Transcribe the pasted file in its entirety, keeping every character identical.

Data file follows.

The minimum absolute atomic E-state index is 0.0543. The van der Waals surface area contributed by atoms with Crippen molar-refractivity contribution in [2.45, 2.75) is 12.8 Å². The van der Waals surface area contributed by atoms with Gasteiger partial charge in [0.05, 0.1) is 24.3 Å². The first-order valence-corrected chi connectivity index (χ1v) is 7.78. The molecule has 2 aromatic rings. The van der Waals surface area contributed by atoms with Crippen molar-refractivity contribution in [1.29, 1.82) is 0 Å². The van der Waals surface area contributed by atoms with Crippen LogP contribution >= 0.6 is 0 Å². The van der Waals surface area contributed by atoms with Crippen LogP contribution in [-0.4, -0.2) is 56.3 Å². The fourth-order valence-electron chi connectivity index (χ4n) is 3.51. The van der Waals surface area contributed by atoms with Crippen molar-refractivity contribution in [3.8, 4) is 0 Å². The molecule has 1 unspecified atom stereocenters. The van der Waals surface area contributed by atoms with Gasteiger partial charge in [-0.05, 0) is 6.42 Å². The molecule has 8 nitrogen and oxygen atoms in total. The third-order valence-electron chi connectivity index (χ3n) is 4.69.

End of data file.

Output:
The minimum absolute atomic E-state index is 0.0543. The van der Waals surface area contributed by atoms with Crippen molar-refractivity contribution in [2.45, 2.75) is 12.8 Å². The van der Waals surface area contributed by atoms with Gasteiger partial charge in [0.05, 0.1) is 24.3 Å². The first-order valence-corrected chi connectivity index (χ1v) is 7.78. The molecule has 2 aromatic rings. The van der Waals surface area contributed by atoms with Crippen molar-refractivity contribution in [1.29, 1.82) is 0 Å². The van der Waals surface area contributed by atoms with Crippen LogP contribution >= 0.6 is 0 Å². The van der Waals surface area contributed by atoms with Crippen LogP contribution in [-0.4, -0.2) is 56.3 Å². The fourth-order valence-electron chi connectivity index (χ4n) is 3.51. The van der Waals surface area contributed by atoms with Crippen molar-refractivity contribution in [3.8, 4) is 0 Å². The molecule has 1 unspecified atom stereocenters. The van der Waals surface area contributed by atoms with Gasteiger partial charge in [-0.05, 0) is 6.42 Å². The molecule has 8 nitrogen and oxygen atoms in total. The third-order valence-electron chi connectivity index (χ3n) is 4.69.